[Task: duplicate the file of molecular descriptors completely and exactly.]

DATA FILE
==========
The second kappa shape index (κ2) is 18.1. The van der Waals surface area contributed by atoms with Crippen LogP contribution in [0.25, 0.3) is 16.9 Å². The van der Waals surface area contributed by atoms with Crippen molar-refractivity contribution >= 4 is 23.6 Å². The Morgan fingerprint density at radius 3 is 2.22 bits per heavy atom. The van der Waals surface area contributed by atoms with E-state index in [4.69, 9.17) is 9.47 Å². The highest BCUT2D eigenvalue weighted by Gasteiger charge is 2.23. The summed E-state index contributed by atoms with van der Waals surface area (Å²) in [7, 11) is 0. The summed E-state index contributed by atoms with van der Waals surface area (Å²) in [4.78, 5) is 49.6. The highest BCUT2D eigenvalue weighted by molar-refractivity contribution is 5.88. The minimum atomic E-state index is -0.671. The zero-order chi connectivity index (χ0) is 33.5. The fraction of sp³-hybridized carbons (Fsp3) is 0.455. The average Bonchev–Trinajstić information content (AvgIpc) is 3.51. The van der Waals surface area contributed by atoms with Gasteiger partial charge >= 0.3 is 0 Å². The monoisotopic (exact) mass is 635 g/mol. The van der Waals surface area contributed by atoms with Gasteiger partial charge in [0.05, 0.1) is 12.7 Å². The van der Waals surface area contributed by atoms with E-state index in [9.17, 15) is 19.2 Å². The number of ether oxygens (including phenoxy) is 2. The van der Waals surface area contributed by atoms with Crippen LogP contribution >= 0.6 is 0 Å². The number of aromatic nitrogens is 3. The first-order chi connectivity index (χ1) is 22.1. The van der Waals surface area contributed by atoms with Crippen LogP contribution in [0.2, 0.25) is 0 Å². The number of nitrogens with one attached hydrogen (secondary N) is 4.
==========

The second kappa shape index (κ2) is 18.1. The van der Waals surface area contributed by atoms with Crippen LogP contribution in [0.25, 0.3) is 16.9 Å². The van der Waals surface area contributed by atoms with Crippen molar-refractivity contribution >= 4 is 23.6 Å². The Morgan fingerprint density at radius 3 is 2.22 bits per heavy atom. The van der Waals surface area contributed by atoms with E-state index in [4.69, 9.17) is 9.47 Å². The highest BCUT2D eigenvalue weighted by Gasteiger charge is 2.23. The summed E-state index contributed by atoms with van der Waals surface area (Å²) in [7, 11) is 0. The summed E-state index contributed by atoms with van der Waals surface area (Å²) in [4.78, 5) is 49.6. The highest BCUT2D eigenvalue weighted by molar-refractivity contribution is 5.88. The minimum atomic E-state index is -0.671. The zero-order chi connectivity index (χ0) is 33.5. The fraction of sp³-hybridized carbons (Fsp3) is 0.455. The average Bonchev–Trinajstić information content (AvgIpc) is 3.51. The van der Waals surface area contributed by atoms with Gasteiger partial charge >= 0.3 is 0 Å². The monoisotopic (exact) mass is 635 g/mol. The van der Waals surface area contributed by atoms with Gasteiger partial charge in [0.05, 0.1) is 12.7 Å². The van der Waals surface area contributed by atoms with E-state index in [9.17, 15) is 19.2 Å². The number of ether oxygens (including phenoxy) is 2. The van der Waals surface area contributed by atoms with Crippen LogP contribution >= 0.6 is 0 Å². The number of aromatic nitrogens is 3. The first-order chi connectivity index (χ1) is 22.1. The van der Waals surface area contributed by atoms with Crippen LogP contribution in [0.2, 0.25) is 0 Å². The number of nitrogens with one attached hydrogen (secondary N) is 4.